A Training Plan Proposal (TPP), endorsed by the Registered Training Organisation (RTO), must be prepared and lodged with the apprenticeship or traineeship application. RTOs are required to develop a Training Plan in consultation with the parties within 12 weeks of approval of the training contract. For school-based apprenticeships and traineeships, a Training Plan must be lodged with the training contract under ANP (AAC) Pending arrangements.
Under s8(3) of the A&T Act, the Commissioner may, but is not required to, deal with applications lodged more than 28 days after the date on which the prospective apprentice or trainee began working for the employer in that capacity. Further information about late applications, including documentation requirements, are set out in an Advice and Instructions item Late Lodged Training Contracts, issued 25/10/06.
There are no restrictions preventing a person from undertaking two or more concurrent apprenticeships or traineeships, providing they can meet their obligations under each. In these instances eligibility for Commonwealth or NSW government funding is restricted to the first training contract.
For further information see the Advice and Instructions item Concurrent Training Contracts, issued 5/3/03 and updated 18/1/2010.
Section 7(3) (b) of the A&T Act provides that an application to establish an apprenticeship or traineeship must identify the industrial award or agreement under which the apprentice or trainee will be employed.
Vocational Training Orders (VTOs) generally include the following requirement:
Applications under the Apprenticeship and Traineeship Act 2001 to establish any traineeship or apprenticeship will not be approved unless the Commissioner is satisfied that appropriate industrial arrangements are in place.
"Appropriate industrial arrangements" means that the award or agreement is current and is registered with the appropriate industrial authority, such as Fair Work Australia.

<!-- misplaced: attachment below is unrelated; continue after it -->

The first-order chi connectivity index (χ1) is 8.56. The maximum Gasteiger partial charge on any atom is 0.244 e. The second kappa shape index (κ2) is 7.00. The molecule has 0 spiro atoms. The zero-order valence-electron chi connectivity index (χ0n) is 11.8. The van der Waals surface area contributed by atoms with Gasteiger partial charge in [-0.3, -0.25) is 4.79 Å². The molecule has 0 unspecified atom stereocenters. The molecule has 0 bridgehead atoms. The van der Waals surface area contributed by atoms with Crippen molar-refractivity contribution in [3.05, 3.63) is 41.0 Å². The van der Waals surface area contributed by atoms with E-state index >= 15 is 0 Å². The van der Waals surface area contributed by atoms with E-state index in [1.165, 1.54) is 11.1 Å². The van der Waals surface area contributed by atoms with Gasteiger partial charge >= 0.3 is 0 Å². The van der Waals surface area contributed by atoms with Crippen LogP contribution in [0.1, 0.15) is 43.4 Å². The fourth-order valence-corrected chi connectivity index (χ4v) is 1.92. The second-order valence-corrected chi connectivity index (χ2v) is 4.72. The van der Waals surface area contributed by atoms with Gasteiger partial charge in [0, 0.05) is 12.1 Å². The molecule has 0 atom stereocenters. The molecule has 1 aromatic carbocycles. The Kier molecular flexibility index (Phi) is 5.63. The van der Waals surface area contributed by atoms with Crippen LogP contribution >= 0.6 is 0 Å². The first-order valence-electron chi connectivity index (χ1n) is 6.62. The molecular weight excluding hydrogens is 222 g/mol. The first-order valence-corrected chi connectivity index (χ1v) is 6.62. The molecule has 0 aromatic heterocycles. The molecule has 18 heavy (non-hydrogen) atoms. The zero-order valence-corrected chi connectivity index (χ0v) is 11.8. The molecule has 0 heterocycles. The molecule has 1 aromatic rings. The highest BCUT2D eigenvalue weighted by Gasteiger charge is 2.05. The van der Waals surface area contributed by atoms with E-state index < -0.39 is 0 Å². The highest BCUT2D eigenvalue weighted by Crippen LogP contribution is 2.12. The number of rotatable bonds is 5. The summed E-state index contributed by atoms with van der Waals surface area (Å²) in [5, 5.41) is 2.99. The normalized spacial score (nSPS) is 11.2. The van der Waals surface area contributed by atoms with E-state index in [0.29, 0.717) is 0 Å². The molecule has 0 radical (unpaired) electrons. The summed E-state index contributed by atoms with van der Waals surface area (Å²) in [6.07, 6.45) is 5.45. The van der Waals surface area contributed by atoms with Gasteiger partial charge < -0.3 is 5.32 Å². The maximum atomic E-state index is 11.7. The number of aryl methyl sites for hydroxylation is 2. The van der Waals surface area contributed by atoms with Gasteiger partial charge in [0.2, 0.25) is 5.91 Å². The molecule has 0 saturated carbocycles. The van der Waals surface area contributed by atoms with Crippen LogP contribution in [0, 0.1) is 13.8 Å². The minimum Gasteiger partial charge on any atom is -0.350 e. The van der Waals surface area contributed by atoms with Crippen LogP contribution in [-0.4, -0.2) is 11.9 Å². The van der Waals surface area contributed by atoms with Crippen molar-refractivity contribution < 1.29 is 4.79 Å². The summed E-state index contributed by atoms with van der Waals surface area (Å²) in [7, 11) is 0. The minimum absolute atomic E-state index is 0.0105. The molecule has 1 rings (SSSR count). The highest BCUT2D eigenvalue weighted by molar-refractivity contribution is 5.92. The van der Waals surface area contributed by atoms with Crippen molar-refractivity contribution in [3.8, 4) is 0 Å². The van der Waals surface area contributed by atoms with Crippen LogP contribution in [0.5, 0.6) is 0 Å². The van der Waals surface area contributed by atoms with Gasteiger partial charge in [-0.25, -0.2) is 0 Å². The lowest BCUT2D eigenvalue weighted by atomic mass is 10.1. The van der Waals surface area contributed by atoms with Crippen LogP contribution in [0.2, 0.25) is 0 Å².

Employers have a responsibility to ensure that the industrial award or agreement nominated by them is appropriate for their workplace. If necessary they should seek advice from the relevant industrial authority or their industry association.
Under the A&T Act there is no category of "casual" apprentice or trainee. Employers of casual employees who offer their employees a part-time or full-time apprenticeship or traineeship must agree to change the employment arrangements of those workers from casual to part-time/full-time and must meet commitments such as pay rates, leave entitlements and other conditions of employment that apply to part-time/full-time workers under the relevant award or agreement.
The training obligations of all employers, including employers of part-time apprentices and trainees, include the requirements for the employer to:
- obtain the consent of the trainee to any request for cancellation, suspension or transfer
- allocate paid work time for formal training and liaise with the RTO in developing and implementing the training plan
- provide regular work that meets the minimum average hours requirement as specified in the Vocational Training Order.
For more information about minimum hours see Part time apprenticeships and traineeships.